Surry, ME, December 13, 2009 --(PR.com
)-- One of the first things you notice about Piedras Negras is the coffee. It blankets the steep mountainsides of this remote, mist-covered village in Honduras, where road access is difficult and land ownership nearly nonexistent. The second thing you notice about this community is the people, who are proud, resourceful and very gracious.
And enterprising. Since the people of Piedras Negras have little of their own land to farm and depend on the brief coffee harvest to provide income for the whole year, they've looked for local, low-input alternatives. Recently, they've taken to capturing and keeping wild bees on a shared patch of land, both to improve coffee yields and produce honey. Now they're looking for more extensive training so this project can provide them the greatest benefit possible.
Sustainable Harvest International (SHI) - a Maine-based non profit which has been promoting sustainable agriculture in farming communities throughout Central America since 1997 - will offer them this training this spring, when they hold their first Beekeeping Workshop in El Cerron, Honduras. The workshop will provide local Honduran residents with hands-on training in how to establish integrated, organic apiculture systems on their lands. SHI staff and trained apiculturists will work side by side with local farmers and trip participants to learn beehive design, honey and pollen extraction, planting techniques to better attract bees and other pollinators and marketing strategies for extra income. Residents will also learn natural pest management and organic fertilizer techniques - particularly important given the spread of Colony Collapse Disorder, which has destroyed bee hives around the globe. The trip, which is part of SHI’s Smaller World Program, is open to all.
SHI’s ongoing Smaller World Program (http://www.sustainableharvest.org/smaller_world_program.cfm), was first established in 2004 to create direct connections between people who support SHI’s work and the communities SHI serves in Honduras, Belize, Nicaragua and Panama. Participants in the Smaller World program develop a relationship with a community for the duration of SHI's program there. Anyone with an interest in beekeeping, SHI's work in Central America, or having an unforgettable, enriching experience, is welcome to participate.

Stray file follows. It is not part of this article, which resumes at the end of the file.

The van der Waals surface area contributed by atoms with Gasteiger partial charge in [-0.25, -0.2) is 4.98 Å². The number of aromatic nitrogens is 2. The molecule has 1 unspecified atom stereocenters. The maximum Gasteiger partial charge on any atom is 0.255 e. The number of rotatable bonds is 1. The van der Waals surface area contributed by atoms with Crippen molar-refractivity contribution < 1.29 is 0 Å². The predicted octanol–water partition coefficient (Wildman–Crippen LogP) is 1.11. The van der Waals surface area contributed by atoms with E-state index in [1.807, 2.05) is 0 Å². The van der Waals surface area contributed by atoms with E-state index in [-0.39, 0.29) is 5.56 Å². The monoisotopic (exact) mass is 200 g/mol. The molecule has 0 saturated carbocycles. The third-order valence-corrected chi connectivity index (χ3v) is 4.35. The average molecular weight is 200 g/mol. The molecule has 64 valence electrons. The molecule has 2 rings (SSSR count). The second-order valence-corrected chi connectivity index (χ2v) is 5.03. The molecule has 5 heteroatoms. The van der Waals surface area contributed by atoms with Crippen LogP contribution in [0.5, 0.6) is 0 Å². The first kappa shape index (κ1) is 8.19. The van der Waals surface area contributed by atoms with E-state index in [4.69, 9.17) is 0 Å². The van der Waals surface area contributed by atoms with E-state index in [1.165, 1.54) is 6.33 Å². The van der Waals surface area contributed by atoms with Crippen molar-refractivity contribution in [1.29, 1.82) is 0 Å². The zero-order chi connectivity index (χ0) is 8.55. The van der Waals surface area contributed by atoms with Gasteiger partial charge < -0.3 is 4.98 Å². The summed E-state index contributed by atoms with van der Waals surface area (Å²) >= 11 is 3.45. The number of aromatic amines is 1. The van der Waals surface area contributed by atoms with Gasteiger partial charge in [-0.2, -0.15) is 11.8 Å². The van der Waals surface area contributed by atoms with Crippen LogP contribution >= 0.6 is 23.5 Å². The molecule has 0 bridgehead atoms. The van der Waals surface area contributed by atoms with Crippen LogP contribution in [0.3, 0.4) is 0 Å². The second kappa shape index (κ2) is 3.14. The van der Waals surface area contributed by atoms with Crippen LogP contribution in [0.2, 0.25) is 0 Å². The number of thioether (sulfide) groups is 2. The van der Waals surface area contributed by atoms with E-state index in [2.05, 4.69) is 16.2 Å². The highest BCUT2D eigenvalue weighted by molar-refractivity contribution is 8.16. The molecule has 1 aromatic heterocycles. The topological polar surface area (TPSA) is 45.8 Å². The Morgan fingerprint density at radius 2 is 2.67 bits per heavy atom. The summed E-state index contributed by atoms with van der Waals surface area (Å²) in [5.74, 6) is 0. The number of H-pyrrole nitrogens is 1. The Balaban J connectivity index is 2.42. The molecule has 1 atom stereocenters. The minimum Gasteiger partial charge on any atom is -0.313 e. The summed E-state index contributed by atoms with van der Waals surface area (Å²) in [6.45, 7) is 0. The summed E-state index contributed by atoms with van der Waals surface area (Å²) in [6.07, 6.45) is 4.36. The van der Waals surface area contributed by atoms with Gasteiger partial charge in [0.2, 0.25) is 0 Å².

But the most important part of SHI’s work is to enrich the lives of those they visit. Says Florence Reed, Founder and President of SHI, “I am particularly excited about the positive impact this inaugural workshop will have on the community, in terms of making use of beneficial insects and appropriate technology, increasing yields, and diversifying the local economy.”
About Sustainable Harvest International:
Founded in 1997 by returned Peace Corps volunteer Florence Reed, Sustainable Harvest International provides training and materials to Central American farmers, promoting organic and sustainable agriculture techniques as an alternative to slash and burn agriculture. To date SHI has planted more than 2,600,000 trees, converted more than 12,000 acres to sustainable uses, thereby saving over 45,000 acres from slash-and-burn destruction. And, for the fourth year in a row, SHI has received Charity Navigator’s highest four star rating - a rating achieved by only 7 percent of charities in the country.